Hormonal changes during a woman’s life can make them more susceptible to depression. While incidences of depression in women can be the result of social or environmental factors, depression often occurs during times of hormonal fluctuation.

Women can experience depression earlier in life in the days prior to menstruation. Depression can also peak after childbirth, even after a healthy pregnancy. Later in life, women may experience depression two-three years before menstruation ends during menopausal transition or perimenopause. Hormonal changes after menopause can also wreak havoc on a woman’s mood. Typically this is caused by severely low level of progesterone produced naturally in the body. With the right amount & application, natural progesterone cream has helped many women reduce symptoms of hormone imbalance, pre & post menopause.

According to the Society for Women’s Health Research, depression and other mood disorders can occur anytime during a woman’s life, but women may be especially vulnerable during times of hormonal fluctuation such as during the menstrual period, pregnancy and pre-menopause.

Some women move through these hormonal transition periods with ease, while others experience severe mood disorders including depression.

Treating the symptoms of depression doesn’t have to be overwhelming. There are some natural methods that can be quite beneficial. Things like exercise, mind-body therapies like mindfulness and meditation and even herbal supplements can help affect your outlook and even boost your mood.

Depression can have a devastating impact on your life. When you feel depressed, you often feel helpless. Depression can be caused by a wide variety of factors and is often accompanied by a complex range of symptoms.

From postpartum depression brought on by hormonal changes to menopause and perimenopause, depression is something that must be taken very seriously. Depression can impact your motivation, your confidence, and even your state of mind.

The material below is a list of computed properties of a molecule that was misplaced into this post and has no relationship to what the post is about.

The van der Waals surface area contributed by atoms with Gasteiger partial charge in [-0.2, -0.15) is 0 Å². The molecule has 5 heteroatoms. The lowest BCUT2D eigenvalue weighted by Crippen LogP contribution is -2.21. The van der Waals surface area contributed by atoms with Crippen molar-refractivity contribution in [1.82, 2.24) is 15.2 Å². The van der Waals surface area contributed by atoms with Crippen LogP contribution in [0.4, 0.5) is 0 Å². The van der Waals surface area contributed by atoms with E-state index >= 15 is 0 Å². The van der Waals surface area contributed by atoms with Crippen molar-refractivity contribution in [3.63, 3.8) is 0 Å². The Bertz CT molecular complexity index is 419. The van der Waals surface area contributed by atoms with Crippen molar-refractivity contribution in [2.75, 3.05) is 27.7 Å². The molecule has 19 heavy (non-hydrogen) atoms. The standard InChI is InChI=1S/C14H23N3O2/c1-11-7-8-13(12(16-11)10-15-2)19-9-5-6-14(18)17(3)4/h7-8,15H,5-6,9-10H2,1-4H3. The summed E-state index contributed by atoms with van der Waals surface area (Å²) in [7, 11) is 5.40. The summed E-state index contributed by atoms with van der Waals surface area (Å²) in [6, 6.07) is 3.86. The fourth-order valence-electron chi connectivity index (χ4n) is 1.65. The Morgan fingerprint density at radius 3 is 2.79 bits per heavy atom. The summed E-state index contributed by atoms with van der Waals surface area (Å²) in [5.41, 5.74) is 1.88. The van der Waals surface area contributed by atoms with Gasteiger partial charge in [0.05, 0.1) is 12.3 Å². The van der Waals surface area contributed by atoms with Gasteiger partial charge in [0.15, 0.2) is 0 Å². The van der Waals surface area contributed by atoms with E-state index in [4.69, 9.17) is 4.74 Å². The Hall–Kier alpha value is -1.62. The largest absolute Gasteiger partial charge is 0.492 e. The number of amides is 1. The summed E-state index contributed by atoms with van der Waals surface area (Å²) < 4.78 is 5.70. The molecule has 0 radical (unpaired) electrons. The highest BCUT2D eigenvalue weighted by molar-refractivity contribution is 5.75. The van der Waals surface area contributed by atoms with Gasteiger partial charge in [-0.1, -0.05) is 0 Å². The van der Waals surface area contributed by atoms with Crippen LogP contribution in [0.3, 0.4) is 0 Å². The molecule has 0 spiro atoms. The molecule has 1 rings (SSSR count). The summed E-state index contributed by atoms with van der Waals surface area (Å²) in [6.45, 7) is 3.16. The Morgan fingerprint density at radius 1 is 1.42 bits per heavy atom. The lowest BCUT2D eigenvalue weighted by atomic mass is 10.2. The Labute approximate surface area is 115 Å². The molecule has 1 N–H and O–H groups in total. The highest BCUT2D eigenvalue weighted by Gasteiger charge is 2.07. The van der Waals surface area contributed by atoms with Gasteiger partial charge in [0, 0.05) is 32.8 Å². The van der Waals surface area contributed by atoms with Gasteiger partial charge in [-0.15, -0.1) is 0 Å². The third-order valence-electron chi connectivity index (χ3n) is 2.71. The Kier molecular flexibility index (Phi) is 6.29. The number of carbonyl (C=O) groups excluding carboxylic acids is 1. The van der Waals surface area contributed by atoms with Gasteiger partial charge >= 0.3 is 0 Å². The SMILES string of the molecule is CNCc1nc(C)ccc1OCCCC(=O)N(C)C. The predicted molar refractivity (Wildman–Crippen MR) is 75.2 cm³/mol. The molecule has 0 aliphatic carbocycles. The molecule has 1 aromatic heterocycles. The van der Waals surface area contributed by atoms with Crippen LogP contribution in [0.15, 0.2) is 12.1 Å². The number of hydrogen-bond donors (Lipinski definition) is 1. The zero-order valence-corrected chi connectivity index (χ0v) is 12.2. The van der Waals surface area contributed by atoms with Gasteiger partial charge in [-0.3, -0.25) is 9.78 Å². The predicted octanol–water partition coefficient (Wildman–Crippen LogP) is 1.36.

Many things including genetic factors, toxins, metabolism or even immunological factors, can also cause depression.

What Causes Depression?

Science is beginning to understand why these changes may occur in some women, according to Peter Schmidt, M.D., an investigator in the National Institute of Mental Health’s Reproductive Endocrine Studies Unit, “but further research is needed to definitively show what causes depression and mood disorders in women during hormonal transitions.”

It is estimated that 8-15% of women going through menopause experience some kind of depression and this often begins in perimenopause. Several hormones play a role in depression in women. Some of these include estrogen, progesterone, and cortisol.

According to BodyLogicMD, estrogen helps boost serotonin which helps fight depression while also increasing GABA, a calming neurotransmitter. Low estrogen levels are often found in menopause, which can exacerbate feelings of sadness.

Progesterone helps balance estrogen, promoting sleep and normalizing libido.  Cortisol, a stress hormone, can also cause depression as well as insomnia, belly fat and sugar cravings.

As a woman ages, the body produces less estrogen and less progesterone.

Other hormones also drop off including thyroid hormones, growth hormones, testosterone, the adrenal androgen dehydroepiandrosterone (DHEA), and adrenocorticotropic hormone or ACHT according to Arthur W. Perry, MD.

All of this combined can play a part in the onset of depression as a woman ages.

Depression is nothing to be ashamed of. Hormonal imbalances can cause depression, so you may notice symptoms getting worse with age. Depression is a very serious matter, and it is often difficult to break out of the cycle once you enter into it.

If you have five or more of the following symptoms for at least a two-week period straight you may have depression.

  • Persistent sadness or pessimism.